There have been different types of alternative stove models out in the market for decades. You are right to point out that ProWorld has attacked it a little differently than some others. First, we realized that our model was going to be designed by years of testing and input from the actual families and women cooking every day – not in a laboratory in the U.S. somewhere. Second, we realized that the most urgent challenge is to change behavior among the families, so they are willing to adopt the new technology and stove.
We realized that the potential health benefits alone were not going to sway them. If you think about it, humans are notoriously bad about making behavioral changes in order to gain health benefits that may not be seen for years to come. So, we focused instead on how the new stove could save them money every day. And that has had a powerful impact in helping us overcome the adoption hurdle with many of the communities we work in. In fact, we continued our focus on the power of economic incentives when we began measuring the carbon reductions resulting from our stoves a few years go. We have been generating carbon credits with each stove installation, and have begun to self-finance our stove project.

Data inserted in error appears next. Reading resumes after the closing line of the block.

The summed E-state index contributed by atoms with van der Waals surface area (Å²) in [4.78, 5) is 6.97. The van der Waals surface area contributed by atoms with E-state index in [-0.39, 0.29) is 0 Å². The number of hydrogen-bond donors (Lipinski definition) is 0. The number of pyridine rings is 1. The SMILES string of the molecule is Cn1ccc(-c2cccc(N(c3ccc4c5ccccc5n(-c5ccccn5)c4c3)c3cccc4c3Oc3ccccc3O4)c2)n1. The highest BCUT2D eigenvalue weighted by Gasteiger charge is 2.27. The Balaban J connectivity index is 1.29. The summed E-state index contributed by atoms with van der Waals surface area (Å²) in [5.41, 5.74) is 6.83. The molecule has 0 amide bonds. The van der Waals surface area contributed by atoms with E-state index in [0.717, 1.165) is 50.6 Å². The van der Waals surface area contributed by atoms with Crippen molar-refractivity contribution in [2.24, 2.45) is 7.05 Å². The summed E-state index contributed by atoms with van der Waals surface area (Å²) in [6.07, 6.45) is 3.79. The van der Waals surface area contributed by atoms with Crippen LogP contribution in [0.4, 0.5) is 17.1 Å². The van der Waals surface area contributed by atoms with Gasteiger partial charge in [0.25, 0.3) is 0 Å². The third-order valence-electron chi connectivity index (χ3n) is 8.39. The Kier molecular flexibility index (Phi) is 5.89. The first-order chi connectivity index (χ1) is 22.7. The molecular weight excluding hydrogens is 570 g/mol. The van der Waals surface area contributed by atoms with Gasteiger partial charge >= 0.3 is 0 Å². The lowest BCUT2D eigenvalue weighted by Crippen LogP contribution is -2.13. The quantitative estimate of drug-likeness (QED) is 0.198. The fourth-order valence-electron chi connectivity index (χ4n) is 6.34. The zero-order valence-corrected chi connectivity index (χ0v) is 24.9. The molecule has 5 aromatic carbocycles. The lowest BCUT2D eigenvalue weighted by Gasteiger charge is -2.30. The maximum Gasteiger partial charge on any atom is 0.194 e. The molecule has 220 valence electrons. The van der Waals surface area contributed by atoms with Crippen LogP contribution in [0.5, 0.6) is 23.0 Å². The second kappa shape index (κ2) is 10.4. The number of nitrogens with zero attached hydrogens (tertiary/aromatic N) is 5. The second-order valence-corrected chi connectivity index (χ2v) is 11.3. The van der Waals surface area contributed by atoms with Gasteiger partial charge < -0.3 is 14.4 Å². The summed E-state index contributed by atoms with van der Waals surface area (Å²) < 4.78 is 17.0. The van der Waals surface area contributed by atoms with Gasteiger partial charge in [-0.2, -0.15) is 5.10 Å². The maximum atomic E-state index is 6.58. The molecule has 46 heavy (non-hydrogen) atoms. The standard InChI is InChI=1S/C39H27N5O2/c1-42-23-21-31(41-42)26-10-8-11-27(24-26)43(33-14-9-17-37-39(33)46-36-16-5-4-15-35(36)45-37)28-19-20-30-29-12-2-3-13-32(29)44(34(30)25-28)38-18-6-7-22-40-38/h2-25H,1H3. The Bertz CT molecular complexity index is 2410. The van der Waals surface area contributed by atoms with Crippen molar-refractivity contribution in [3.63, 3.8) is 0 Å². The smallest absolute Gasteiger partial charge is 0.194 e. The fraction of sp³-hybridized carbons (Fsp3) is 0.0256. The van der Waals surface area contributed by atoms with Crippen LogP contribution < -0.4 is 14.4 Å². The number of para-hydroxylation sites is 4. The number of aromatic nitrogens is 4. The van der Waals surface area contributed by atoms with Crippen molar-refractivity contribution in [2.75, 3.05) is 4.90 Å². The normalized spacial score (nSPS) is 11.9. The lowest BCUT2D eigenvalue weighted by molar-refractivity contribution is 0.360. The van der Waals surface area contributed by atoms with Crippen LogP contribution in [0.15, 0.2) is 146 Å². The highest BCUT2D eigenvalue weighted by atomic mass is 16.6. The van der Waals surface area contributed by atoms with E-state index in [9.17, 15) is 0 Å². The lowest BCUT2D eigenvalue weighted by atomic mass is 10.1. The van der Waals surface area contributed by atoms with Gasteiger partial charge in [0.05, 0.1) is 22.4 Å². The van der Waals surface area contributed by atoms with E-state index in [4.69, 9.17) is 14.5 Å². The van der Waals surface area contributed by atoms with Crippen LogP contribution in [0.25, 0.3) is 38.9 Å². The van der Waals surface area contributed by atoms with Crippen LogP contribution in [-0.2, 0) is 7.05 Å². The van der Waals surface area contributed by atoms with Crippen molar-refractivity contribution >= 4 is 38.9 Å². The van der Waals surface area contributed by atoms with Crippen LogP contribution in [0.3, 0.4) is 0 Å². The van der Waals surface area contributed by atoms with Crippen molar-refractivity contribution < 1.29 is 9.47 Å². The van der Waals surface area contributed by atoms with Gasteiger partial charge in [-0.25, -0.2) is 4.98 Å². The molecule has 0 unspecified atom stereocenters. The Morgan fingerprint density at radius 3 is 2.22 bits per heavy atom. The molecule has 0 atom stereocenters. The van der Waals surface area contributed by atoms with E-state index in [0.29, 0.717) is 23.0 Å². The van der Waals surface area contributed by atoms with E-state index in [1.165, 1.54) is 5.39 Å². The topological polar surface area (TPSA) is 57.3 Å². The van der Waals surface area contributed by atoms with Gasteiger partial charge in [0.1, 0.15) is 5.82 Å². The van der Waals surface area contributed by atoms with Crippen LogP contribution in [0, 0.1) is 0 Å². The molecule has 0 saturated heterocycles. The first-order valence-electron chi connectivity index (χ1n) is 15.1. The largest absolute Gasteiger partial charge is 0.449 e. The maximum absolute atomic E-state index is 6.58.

ProWorld is part of Intrax, one of the oldest international education organizations. How does being part of a larger organization help you achieve your goals?
At first, the decision to join a larger company like Intrax was not an easy one. I had not really thought of it before, and was somewhat skeptical. However, as my business partner and I reflected upon a future partnership with a larger company, we began to think about all the ways our ProWorld mission would be supported within a larger company. We realized that our mission and Intrax’s mission were actually quite similar and that the HR, IT, and Marketing tools at Intrax’s disposal would allow us to increase and improve our impact for our volunteers and communities in the field. Ultimately, it was a pretty straight-forward decision to join forces.